It can be easy to forget to press an encrypt button or type a keyword before sending an email, or simply not realizing there was PHI in an email that was sent.
For recipients, it can be a hassle to have to login to a portal or go through extra steps just to view a message. Especially when trying to view messages on a mobile device.
Paubox’s Encrypted Email allows users to write and send emails as normal from a laptop, desktop and mobile devices. Your recipients will be able to view messages and attachments without needing to enter extra passwords, download an app, or login to a portal.
Even replies are automatically encrypted.
Paubox also integrates with G Suite, Office 365 and other commercial email providers, so you don’t have to change your email address.
Even better, Paubox’s HIPAA compliant email solution gives you the option to add on robust SPAM, virus, ransomware and phishing protection. Phishing scams are still the most common way email gets hacked and continues to lead to HIPAA violations.
HIPAA compliance for Paubox products
Paubox has taken security and compliance to the next level by achieving HITRUST CSF Certification for our products:
HITRUST CSF Certified status demonstrates that our solutions have met key regulatory requirements and industry-defined requirements and is appropriately managing risk.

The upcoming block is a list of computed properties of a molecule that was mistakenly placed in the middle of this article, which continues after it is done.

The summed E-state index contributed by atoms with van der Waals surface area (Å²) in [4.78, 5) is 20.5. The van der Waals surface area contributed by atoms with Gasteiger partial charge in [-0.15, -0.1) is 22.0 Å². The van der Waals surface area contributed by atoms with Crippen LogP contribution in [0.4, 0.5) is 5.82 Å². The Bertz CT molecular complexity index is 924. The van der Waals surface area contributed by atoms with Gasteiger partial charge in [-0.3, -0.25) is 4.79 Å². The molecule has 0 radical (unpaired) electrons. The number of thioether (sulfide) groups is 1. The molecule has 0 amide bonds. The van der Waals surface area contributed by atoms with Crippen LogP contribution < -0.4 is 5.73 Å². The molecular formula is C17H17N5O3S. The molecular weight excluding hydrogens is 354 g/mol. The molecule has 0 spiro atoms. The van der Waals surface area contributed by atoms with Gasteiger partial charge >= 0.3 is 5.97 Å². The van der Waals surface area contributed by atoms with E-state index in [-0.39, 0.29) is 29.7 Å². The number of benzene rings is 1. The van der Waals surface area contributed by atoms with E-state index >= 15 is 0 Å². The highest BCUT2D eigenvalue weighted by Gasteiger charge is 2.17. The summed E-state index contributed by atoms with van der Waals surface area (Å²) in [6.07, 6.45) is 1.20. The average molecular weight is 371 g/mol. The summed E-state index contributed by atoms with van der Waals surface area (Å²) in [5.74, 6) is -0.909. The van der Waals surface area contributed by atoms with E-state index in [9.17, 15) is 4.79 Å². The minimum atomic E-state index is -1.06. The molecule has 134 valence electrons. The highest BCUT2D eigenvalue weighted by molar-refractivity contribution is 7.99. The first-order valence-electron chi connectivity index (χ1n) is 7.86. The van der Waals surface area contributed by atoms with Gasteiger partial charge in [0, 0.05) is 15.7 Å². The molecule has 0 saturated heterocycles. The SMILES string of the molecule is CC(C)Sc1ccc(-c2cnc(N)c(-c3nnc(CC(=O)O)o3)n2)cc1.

This achievement places Paubox in an elite group of organizations worldwide that have earned this certification. By including federal and state regulations, standards and frameworks, and incorporating a risk-based approach, the HITRUST CSF helps organizations address these challenges through a comprehensive and flexible framework of prescriptive and scalable security controls.
At this time we believe Paubox to be the only HIPAA compliant email provider to have their solution achieve HITRUST CSF Certified status.
Additional Resource: U.S. Department of Health and Human Services
Looking for HIPPA Compliant Email?
People often get confused between HIPAA email and HIPPA email. HIPAA is commonly misspelled as HIPPA and it’s easy to mistakenly google for “HIPPA compliant email” or “HIPPA email.” Google however, is smart enough to know the correct spelling and will point you to the right pages by default. In a nutshell, “HIPPA compliant email” or “HIPPA email” are not correct. “HIPAA compliant email” or “HIPAA email” are the correct search terms.